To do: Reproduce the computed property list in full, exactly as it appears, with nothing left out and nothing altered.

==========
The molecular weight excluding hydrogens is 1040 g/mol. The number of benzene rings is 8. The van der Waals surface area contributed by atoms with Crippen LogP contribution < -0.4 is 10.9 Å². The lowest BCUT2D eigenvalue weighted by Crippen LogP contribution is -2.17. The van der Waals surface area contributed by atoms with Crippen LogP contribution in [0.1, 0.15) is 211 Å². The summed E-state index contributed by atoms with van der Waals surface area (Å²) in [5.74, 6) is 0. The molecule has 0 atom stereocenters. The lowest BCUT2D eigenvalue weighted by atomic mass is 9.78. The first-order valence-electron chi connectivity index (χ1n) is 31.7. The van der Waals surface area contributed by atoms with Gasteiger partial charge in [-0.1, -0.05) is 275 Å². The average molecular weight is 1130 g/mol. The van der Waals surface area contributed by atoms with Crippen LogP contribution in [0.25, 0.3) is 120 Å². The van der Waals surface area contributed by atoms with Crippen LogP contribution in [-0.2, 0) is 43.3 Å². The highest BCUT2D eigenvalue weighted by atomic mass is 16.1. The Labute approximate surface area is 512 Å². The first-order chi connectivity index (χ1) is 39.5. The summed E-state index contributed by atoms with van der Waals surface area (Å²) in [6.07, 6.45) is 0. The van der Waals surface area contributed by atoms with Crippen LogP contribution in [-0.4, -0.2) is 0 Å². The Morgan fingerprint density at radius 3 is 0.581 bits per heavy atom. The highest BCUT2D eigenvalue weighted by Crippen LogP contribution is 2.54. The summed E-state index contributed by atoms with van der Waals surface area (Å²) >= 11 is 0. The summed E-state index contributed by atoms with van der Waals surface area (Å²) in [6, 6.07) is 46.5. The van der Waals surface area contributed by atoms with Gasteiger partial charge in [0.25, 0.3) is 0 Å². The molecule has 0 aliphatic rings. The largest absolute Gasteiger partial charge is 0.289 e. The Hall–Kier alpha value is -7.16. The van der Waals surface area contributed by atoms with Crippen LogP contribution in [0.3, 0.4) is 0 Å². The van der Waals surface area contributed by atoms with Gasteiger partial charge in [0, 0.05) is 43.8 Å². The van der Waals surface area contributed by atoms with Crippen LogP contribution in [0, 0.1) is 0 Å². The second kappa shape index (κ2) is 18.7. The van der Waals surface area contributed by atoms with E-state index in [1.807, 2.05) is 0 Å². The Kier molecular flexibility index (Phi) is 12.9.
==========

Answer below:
The molecular weight excluding hydrogens is 1040 g/mol. The number of benzene rings is 8. The van der Waals surface area contributed by atoms with Crippen LogP contribution < -0.4 is 10.9 Å². The lowest BCUT2D eigenvalue weighted by Crippen LogP contribution is -2.17. The van der Waals surface area contributed by atoms with Crippen LogP contribution in [0.1, 0.15) is 211 Å². The summed E-state index contributed by atoms with van der Waals surface area (Å²) in [5.74, 6) is 0. The molecule has 0 atom stereocenters. The lowest BCUT2D eigenvalue weighted by atomic mass is 9.78. The first-order valence-electron chi connectivity index (χ1n) is 31.7. The van der Waals surface area contributed by atoms with Gasteiger partial charge in [-0.1, -0.05) is 275 Å². The average molecular weight is 1130 g/mol. The van der Waals surface area contributed by atoms with Crippen LogP contribution in [0.25, 0.3) is 120 Å². The van der Waals surface area contributed by atoms with Crippen LogP contribution in [-0.2, 0) is 43.3 Å². The highest BCUT2D eigenvalue weighted by atomic mass is 16.1. The Labute approximate surface area is 512 Å². The first-order chi connectivity index (χ1) is 39.5. The summed E-state index contributed by atoms with van der Waals surface area (Å²) in [6.07, 6.45) is 0. The van der Waals surface area contributed by atoms with Crippen LogP contribution in [-0.4, -0.2) is 0 Å². The Morgan fingerprint density at radius 3 is 0.581 bits per heavy atom. The highest BCUT2D eigenvalue weighted by Crippen LogP contribution is 2.54. The summed E-state index contributed by atoms with van der Waals surface area (Å²) >= 11 is 0. The summed E-state index contributed by atoms with van der Waals surface area (Å²) in [6, 6.07) is 46.5. The van der Waals surface area contributed by atoms with Gasteiger partial charge in [0.25, 0.3) is 0 Å². The molecule has 0 aliphatic rings. The largest absolute Gasteiger partial charge is 0.289 e. The Hall–Kier alpha value is -7.16. The van der Waals surface area contributed by atoms with Crippen LogP contribution in [0.3, 0.4) is 0 Å². The van der Waals surface area contributed by atoms with Gasteiger partial charge in [0, 0.05) is 43.8 Å². The van der Waals surface area contributed by atoms with Crippen LogP contribution in [0, 0.1) is 0 Å². The second kappa shape index (κ2) is 18.7. The van der Waals surface area contributed by atoms with E-state index in [1.807, 2.05) is 0 Å². The Kier molecular flexibility index (Phi) is 12.9.